Down syndrome (ds) is the most common mental retardation syndrome in the world. It is more prevalent in males. The causes of the syndrome are multiple. The most common treatment is mental retardation therapy. Down syndrome (ds) is cured by early intervention.
The actual rate of DS is much lower than the national rate, as reported by the US National Down Syndrome Congress: The true annual number of DS babies born in the US is estimated at about 200,000, less than 5% of all infants with Down syndrome in the UK and 8.5% of all DS children being born in the U.S..\n
Current treatment is effective in many respects but a significant proportion of patients experience significant relapse within two years. The outcome of treatment appears to be influenced by the type of medication used. The most effective treatment is a combination of medication to control symptoms and behaviour therapy. However, the effectiveness of medication alone is very limited and treatment in which behaviour, medication and psychotherapy all work together to achieve remission is the most favourable in terms of relapse rates.
Down syndrome (ds) is a genetically complex disorder characterised by chromosomal rearrangements, which are often duplicated in mosaicing. The majority of cases are trisomy 21 and DYT6 is responsible for half of the DS population. Children and adults with phenotypically DS are at increased risk of developing mental disorders, which represent a major health care burden worldwide. The current understanding of the mechanisms that lead to the phenotype in DS as well as the treatment of psychiatric disorders for this population is in its infancy.
Signs of ds include increased hair growth (gooseflesh), overgrowth of the ear-folds, large head, broad forehead (macrostomia), broad nose, broad chin, a flat nasal bridge, large, wrinkly eyes, deep-set eyes, short neck, narrow head width, small ear-folds, short upper arm and long legs and feet. The facial features of ds may have no relation to IQ and may signify a special type of intellectual disability. The physical manifestations of ds are not very specific; they are sometimes overlooked. Some of the features of ds may be due to its effects on the normal growth pattern of the brain.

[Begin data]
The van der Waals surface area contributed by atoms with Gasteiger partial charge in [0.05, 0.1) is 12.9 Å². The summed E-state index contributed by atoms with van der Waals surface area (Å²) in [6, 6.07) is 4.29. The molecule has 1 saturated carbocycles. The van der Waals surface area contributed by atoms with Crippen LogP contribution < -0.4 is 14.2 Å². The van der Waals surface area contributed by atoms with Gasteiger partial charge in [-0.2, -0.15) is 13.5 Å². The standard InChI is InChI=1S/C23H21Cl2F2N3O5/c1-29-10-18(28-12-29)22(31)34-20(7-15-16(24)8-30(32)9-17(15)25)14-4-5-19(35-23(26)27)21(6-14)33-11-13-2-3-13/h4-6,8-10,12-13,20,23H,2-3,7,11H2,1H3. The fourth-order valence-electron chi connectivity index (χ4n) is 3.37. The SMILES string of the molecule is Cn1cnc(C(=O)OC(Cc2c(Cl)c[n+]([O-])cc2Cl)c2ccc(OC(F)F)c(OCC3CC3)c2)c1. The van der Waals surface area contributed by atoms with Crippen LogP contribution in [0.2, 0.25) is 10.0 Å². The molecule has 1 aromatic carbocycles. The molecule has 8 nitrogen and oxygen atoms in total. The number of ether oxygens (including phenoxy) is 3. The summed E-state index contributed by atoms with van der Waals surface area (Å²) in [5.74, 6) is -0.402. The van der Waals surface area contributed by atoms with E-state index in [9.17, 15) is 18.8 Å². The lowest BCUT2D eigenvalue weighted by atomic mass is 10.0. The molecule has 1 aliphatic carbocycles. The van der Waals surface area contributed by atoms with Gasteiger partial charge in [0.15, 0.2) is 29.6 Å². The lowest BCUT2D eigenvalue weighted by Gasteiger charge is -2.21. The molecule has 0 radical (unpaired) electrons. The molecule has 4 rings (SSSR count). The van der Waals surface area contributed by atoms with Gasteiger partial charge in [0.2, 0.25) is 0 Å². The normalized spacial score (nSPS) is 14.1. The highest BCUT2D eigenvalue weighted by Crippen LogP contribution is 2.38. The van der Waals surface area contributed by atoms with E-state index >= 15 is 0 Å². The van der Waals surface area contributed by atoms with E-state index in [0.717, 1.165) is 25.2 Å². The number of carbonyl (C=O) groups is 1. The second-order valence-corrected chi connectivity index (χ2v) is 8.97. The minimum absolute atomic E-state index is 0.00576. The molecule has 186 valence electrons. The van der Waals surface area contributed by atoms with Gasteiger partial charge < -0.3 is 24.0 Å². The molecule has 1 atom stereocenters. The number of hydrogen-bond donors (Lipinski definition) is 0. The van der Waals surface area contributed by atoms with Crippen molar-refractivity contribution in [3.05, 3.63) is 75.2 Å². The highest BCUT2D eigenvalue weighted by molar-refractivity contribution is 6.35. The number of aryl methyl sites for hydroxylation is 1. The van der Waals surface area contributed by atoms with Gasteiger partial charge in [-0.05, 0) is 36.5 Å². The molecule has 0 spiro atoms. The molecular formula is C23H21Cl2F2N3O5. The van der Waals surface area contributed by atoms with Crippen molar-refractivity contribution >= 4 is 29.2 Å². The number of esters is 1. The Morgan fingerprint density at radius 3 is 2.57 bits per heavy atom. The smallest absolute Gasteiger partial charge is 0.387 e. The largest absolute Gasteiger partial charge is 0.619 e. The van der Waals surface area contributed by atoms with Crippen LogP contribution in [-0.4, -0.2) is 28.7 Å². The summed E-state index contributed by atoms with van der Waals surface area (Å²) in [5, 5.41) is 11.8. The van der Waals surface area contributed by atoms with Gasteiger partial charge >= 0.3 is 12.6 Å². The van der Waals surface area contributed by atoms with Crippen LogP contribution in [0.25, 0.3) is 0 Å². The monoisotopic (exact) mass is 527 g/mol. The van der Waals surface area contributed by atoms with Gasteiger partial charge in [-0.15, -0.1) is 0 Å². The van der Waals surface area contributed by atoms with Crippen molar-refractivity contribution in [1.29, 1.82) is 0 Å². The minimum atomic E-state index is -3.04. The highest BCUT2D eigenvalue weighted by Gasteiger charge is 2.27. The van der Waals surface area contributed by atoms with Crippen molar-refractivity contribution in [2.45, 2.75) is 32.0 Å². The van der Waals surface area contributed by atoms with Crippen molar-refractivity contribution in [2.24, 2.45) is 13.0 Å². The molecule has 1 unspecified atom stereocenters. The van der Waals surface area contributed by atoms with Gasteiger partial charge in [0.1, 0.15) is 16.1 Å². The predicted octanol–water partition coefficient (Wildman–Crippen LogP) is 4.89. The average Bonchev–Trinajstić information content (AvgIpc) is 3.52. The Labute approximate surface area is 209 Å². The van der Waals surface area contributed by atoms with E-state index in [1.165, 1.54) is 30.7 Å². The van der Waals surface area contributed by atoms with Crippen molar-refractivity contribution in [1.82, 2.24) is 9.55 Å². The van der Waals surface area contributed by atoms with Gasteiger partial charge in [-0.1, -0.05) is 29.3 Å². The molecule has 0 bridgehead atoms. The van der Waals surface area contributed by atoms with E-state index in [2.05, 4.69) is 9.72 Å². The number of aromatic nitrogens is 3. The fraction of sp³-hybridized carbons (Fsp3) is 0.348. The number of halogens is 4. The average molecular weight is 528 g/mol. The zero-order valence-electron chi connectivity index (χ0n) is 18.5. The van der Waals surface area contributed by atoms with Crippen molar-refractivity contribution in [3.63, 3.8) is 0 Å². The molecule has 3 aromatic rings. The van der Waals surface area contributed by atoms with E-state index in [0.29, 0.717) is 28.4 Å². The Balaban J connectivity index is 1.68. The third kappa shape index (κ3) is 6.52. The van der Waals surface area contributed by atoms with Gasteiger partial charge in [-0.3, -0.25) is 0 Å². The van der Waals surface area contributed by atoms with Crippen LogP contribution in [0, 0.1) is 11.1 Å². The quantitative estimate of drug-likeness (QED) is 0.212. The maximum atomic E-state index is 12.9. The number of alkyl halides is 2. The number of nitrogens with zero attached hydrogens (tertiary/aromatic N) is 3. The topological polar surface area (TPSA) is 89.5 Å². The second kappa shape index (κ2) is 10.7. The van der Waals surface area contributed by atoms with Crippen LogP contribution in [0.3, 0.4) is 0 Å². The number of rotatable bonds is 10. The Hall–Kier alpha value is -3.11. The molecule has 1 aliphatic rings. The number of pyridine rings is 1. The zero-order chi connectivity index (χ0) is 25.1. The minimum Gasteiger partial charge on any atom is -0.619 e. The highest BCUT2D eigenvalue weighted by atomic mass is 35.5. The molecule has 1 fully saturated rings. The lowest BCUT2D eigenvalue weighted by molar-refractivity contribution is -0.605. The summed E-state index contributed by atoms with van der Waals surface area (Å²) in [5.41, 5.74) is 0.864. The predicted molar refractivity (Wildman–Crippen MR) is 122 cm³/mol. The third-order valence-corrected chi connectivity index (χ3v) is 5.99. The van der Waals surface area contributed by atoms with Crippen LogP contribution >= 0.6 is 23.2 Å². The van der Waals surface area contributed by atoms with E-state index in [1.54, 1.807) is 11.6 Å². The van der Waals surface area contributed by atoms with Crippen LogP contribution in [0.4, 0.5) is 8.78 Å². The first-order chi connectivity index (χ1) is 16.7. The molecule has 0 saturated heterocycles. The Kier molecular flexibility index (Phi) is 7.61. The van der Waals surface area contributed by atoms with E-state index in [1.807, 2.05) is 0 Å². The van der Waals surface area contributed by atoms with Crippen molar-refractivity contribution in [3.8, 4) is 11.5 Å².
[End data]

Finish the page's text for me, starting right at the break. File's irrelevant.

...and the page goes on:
It seems probable that genes, environmental factors, and a complex mix of factors, all influence the health of individuals with DS and their progeny. Because of the genetic variability of DS, many genetic syndromes and conditions have already been identified, yet few are universally prevalent in every individual with DS. DS may even be a sporadic (nonfamilial) condition of variable penetrance. To make appropriate decisions about prenatal treatment, genetic counseling, and the care of affected infants and children, we need to continue to evaluate and refine our understanding of the complex genetic factors that are probably responsible for the complex health issues of individuals with DS.
In a controlled study of preschoolers with Down syndrome with and without a specific intervention, in-room use of a harness system was not effective as a treatment for balance and physical function.
Only a few of new drugs for ds could be identified. Overall, there is a lack of effective new treatments for ds. There is a challenge in ds research in order to find a new drug for ds that has the best chance to succeed. There are many potential new drugs for repairing, repairing, or targeting enzymes. However, there are several possible side effects. It would benefit ds research in order to select the most effective drugs and to minimize side effects, using the best of current research.
We conclude that these devices and programs can beneficially alter motor skills in children with DS. It can provide an increase in body weight, endurance, and postural stability and mobility tasks. There might be a benefit in maintaining social interaction levels and communication skills as well.
Data from a recent study provides preliminary evidence that partial BWSTT harness is safe for use in non-impaired older adults. Data from a recent study warrant further research designed to inform the provision of this treatment to older adults.
Allowing patients with Down's syndrome to participate in a clinical trial provides a valuable method to obtain further and accurate information on some aspects of their condition. It also offers patients and parents with more options than the current information presented in the medical records. Such information may prove helpful in deciding to join a clinical trial, when choosing an individual physician, or when discussing future health plans. The ultimate goal is to create a clinical trial that is representative of the general population, and that incorporates most or all the issues affecting each individual patient.
The type of enrichment used is an important factor in the ability to overcome the negative effects of the partial weight support harness. Thus, the type of play equipment and the design of the harness system are a major determinant in the ability to overcome the negative effects on motor skills with a partial weight support harness in children with Down's syndrome. The data should serve as preliminary information for a design that includes a variety of enrichment equipment for the different children's motor abilities.